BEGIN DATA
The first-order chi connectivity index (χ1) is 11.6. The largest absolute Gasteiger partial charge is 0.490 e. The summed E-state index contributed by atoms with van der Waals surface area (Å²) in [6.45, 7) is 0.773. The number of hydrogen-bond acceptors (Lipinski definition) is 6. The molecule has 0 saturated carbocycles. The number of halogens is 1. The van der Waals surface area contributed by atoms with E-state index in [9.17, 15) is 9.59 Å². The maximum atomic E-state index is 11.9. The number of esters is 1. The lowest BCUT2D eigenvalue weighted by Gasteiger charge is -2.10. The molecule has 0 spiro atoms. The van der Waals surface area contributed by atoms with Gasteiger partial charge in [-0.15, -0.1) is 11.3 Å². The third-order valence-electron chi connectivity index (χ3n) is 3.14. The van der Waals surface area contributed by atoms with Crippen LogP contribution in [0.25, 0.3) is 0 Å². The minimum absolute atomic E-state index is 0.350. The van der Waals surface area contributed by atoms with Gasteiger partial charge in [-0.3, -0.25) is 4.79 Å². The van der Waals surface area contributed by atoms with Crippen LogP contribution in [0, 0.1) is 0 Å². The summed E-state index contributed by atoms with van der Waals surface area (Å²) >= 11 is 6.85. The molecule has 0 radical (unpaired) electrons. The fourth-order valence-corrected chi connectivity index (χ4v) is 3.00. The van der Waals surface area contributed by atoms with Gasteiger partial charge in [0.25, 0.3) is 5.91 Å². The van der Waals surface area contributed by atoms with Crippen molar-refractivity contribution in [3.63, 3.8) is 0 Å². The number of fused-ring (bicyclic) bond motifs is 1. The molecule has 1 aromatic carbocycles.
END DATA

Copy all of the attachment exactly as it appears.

The first-order chi connectivity index (χ1) is 11.6. The largest absolute Gasteiger partial charge is 0.490 e. The summed E-state index contributed by atoms with van der Waals surface area (Å²) in [6.45, 7) is 0.773. The number of hydrogen-bond acceptors (Lipinski definition) is 6. The molecule has 0 saturated carbocycles. The number of halogens is 1. The van der Waals surface area contributed by atoms with E-state index in [9.17, 15) is 9.59 Å². The maximum atomic E-state index is 11.9. The number of esters is 1. The lowest BCUT2D eigenvalue weighted by Gasteiger charge is -2.10. The molecule has 0 spiro atoms. The van der Waals surface area contributed by atoms with Gasteiger partial charge in [-0.15, -0.1) is 11.3 Å². The third-order valence-electron chi connectivity index (χ3n) is 3.14. The van der Waals surface area contributed by atoms with Crippen LogP contribution in [0.25, 0.3) is 0 Å². The minimum absolute atomic E-state index is 0.350. The van der Waals surface area contributed by atoms with Gasteiger partial charge in [-0.3, -0.25) is 4.79 Å². The van der Waals surface area contributed by atoms with Crippen LogP contribution in [0, 0.1) is 0 Å². The summed E-state index contributed by atoms with van der Waals surface area (Å²) >= 11 is 6.85. The molecule has 0 radical (unpaired) electrons. The fourth-order valence-corrected chi connectivity index (χ4v) is 3.00. The van der Waals surface area contributed by atoms with Gasteiger partial charge in [0.25, 0.3) is 5.91 Å². The van der Waals surface area contributed by atoms with Crippen molar-refractivity contribution in [3.63, 3.8) is 0 Å². The number of fused-ring (bicyclic) bond motifs is 1. The molecule has 1 aromatic carbocycles.